He knows that our time on Earth is finite. Climate change is wreaking havoc on our planet. Some day, he noted, the sun will eventually boil the oceans to the point where we'll be forced to find a new home. Even beyond the effects of global warming, there could be a nuclear war or a catastrophic asteroid impact. None of this will happen tomorrow, or perhaps not even in the next century. But the mild-mannered 58-year-old knows it will happen at some point. “People may prefer to ignore it. You could ignore any danger in the future, but eventually it will come to haunt you because nature does not care about what we think and what we ignore. The reality will come to haunt us.”

That is why finding a new Earth is on his agenda. He wants to explore the universe for a planet that is hospitable to life and ask the aliens if we can join them and move in. Livable planets just outside our solar system have already been discovered.

It’s possible that aliens are already living there, which is why Loeb is so eager to find them. In 2017, just two years after Breakthrough Listen launched, the project had already seen its first success. Loeb and his team used a massive telescope in West Virginia to examine an odd oblong-shaped mystery item floating through space. Called Oumuamua, it's believed to be the first interstellar object detected passing through our solar system. In 2019, Loeb spotted a second. To keep the fast pace of discovery moving, the group publicly releases everything it finds. In June 2019, it dropped the largest data dump of its kind, allowing scientists from across the globe to parse the findings.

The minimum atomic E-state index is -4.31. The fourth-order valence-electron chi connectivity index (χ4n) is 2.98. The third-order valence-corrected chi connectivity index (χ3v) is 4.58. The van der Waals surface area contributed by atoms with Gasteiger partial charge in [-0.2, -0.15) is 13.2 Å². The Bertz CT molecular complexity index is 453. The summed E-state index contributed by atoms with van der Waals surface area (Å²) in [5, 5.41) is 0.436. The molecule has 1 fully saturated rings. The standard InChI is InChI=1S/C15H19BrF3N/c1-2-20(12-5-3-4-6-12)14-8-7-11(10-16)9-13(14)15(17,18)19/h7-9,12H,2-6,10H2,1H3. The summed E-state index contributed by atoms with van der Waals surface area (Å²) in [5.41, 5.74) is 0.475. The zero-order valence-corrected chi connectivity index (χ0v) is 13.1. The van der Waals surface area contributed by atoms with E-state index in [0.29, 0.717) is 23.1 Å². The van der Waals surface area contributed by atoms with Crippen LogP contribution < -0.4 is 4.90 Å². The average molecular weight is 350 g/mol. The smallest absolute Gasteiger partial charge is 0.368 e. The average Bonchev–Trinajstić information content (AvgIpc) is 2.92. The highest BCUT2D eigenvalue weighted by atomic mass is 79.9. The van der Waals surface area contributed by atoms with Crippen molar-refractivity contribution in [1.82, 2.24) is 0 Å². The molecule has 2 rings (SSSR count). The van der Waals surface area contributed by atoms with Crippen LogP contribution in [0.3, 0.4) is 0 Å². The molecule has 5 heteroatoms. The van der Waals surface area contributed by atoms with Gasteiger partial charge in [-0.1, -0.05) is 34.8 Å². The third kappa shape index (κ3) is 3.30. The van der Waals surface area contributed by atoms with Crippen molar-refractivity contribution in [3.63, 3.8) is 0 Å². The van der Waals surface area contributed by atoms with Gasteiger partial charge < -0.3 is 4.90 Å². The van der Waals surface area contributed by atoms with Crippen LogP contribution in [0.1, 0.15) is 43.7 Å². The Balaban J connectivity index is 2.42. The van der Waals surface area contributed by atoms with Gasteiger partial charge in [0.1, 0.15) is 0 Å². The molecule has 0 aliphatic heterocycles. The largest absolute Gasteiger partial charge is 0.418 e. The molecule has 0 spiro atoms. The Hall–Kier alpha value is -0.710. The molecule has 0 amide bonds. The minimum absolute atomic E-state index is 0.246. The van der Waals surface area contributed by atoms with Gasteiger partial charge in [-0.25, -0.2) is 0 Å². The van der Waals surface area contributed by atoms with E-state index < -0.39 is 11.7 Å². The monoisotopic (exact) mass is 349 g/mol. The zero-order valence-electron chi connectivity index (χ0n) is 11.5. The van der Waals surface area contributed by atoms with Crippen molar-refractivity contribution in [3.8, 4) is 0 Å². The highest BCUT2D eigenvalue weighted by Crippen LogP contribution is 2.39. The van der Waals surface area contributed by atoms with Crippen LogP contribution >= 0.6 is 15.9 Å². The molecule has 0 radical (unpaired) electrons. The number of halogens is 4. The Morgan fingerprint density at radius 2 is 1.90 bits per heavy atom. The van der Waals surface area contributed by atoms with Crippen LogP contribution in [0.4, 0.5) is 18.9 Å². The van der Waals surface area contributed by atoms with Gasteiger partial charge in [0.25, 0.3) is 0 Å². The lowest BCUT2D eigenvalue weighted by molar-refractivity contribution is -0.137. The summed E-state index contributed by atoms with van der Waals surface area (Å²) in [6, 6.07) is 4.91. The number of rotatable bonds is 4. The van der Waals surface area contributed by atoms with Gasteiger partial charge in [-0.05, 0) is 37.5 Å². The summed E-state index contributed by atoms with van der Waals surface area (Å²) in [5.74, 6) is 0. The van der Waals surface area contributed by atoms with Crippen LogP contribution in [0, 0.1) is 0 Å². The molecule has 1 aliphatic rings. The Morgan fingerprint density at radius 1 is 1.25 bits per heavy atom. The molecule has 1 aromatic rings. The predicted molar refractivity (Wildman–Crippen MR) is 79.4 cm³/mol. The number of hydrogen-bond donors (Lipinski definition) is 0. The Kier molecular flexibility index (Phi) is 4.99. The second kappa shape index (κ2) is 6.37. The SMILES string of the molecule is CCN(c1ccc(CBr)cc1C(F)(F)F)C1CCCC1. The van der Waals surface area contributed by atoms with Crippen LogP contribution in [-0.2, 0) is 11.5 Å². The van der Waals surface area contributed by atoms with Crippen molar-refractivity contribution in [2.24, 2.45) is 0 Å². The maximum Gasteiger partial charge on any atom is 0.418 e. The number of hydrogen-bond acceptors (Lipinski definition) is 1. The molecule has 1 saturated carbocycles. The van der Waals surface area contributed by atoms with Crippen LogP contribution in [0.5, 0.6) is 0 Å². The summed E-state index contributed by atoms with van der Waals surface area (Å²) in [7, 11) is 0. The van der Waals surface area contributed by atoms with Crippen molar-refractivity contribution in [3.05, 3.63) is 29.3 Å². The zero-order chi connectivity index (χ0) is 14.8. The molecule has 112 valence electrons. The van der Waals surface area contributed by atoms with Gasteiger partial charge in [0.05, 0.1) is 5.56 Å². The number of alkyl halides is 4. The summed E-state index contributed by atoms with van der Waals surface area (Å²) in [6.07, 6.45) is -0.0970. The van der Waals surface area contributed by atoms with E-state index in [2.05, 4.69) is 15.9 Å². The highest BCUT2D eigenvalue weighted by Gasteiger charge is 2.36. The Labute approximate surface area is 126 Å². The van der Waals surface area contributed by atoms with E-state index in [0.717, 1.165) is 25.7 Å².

The Green Bank Telescope in the Allegheny Mountains of W. Virginia is the the world's largest fully steerable radio telescope. The Green Bank Telescope in West Virginia is the world's largest fully steerable radio telescope. (Photo: Jamiev_03 / Flickr)

The new FAST satellite in China, which cost $170 million to construct, could further expedite their findings. It can ingest about 38 gigabytes of data every second, something that would have taken previous satellites weeks to do. Up until now, Breakthrough Listen has observed more than 1,300 relatively nearby stars over the course of just a few years, listening for any signs of radio waves that would signal the presence of technologically advanced aliens. This only amounts to a tiny sliver of what could be studied. If you compare the volume of space we're able to search for signs of advanced technology to the volume of the Earth's oceans, then "so far since 1960, we've searched about one hot tub's worth of the ocean," said Jill Tarter, a longtime alien researcher.

As for Loeb, he is cautiously optimistic about the new satellite. Yes, it can gather a stunning amount of information, but what if nothing is out there? "If there are no fish in the sea, a fisherman will find nothing irrespective of how many technological advances are implemented into the fishing rod," he said.

Loeb grew up on a farm in central Israel and thought he wanted to be a philosopher rather than a scientist. Sometimes, when the Harvard astronomer looks into the abyss in the vast sky above, he is seeking celestial proof for something deeper. “The thoughts about outer space are often a reflection on our inner space,” Loeb said. “We learn about ourselves from imagining what may be lurking out there."

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Our search for aliens just got a $170 million boost
With the largest telescope in the world, scientists can pick up radio waves from billions of light years away. Harvard astronomer Avi Loeb weighs in.